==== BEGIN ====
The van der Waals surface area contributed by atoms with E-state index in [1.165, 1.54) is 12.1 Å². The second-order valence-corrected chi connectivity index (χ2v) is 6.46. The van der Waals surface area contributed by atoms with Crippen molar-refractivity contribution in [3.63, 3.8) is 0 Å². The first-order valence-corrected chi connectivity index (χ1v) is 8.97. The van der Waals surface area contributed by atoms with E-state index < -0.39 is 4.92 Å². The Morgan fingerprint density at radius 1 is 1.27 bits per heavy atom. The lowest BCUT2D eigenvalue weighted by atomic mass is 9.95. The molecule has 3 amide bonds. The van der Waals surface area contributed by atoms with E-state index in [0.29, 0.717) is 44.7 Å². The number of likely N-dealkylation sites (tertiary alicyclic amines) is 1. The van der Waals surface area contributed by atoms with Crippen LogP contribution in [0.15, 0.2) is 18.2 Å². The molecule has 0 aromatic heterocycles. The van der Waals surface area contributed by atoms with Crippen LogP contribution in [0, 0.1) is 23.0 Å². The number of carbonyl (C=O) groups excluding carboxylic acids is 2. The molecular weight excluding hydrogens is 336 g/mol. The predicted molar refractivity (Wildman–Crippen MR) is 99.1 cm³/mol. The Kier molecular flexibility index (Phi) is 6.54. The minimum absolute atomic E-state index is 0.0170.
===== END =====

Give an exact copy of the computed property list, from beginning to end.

The van der Waals surface area contributed by atoms with E-state index in [1.165, 1.54) is 12.1 Å². The second-order valence-corrected chi connectivity index (χ2v) is 6.46. The van der Waals surface area contributed by atoms with Crippen molar-refractivity contribution in [3.63, 3.8) is 0 Å². The first-order valence-corrected chi connectivity index (χ1v) is 8.97. The van der Waals surface area contributed by atoms with E-state index < -0.39 is 4.92 Å². The Morgan fingerprint density at radius 1 is 1.27 bits per heavy atom. The lowest BCUT2D eigenvalue weighted by atomic mass is 9.95. The molecule has 3 amide bonds. The van der Waals surface area contributed by atoms with E-state index in [0.29, 0.717) is 44.7 Å². The number of likely N-dealkylation sites (tertiary alicyclic amines) is 1. The van der Waals surface area contributed by atoms with Crippen LogP contribution in [0.15, 0.2) is 18.2 Å². The molecule has 0 aromatic heterocycles. The van der Waals surface area contributed by atoms with Crippen LogP contribution in [0, 0.1) is 23.0 Å². The number of carbonyl (C=O) groups excluding carboxylic acids is 2. The molecular weight excluding hydrogens is 336 g/mol. The predicted molar refractivity (Wildman–Crippen MR) is 99.1 cm³/mol. The Kier molecular flexibility index (Phi) is 6.54. The minimum absolute atomic E-state index is 0.0170.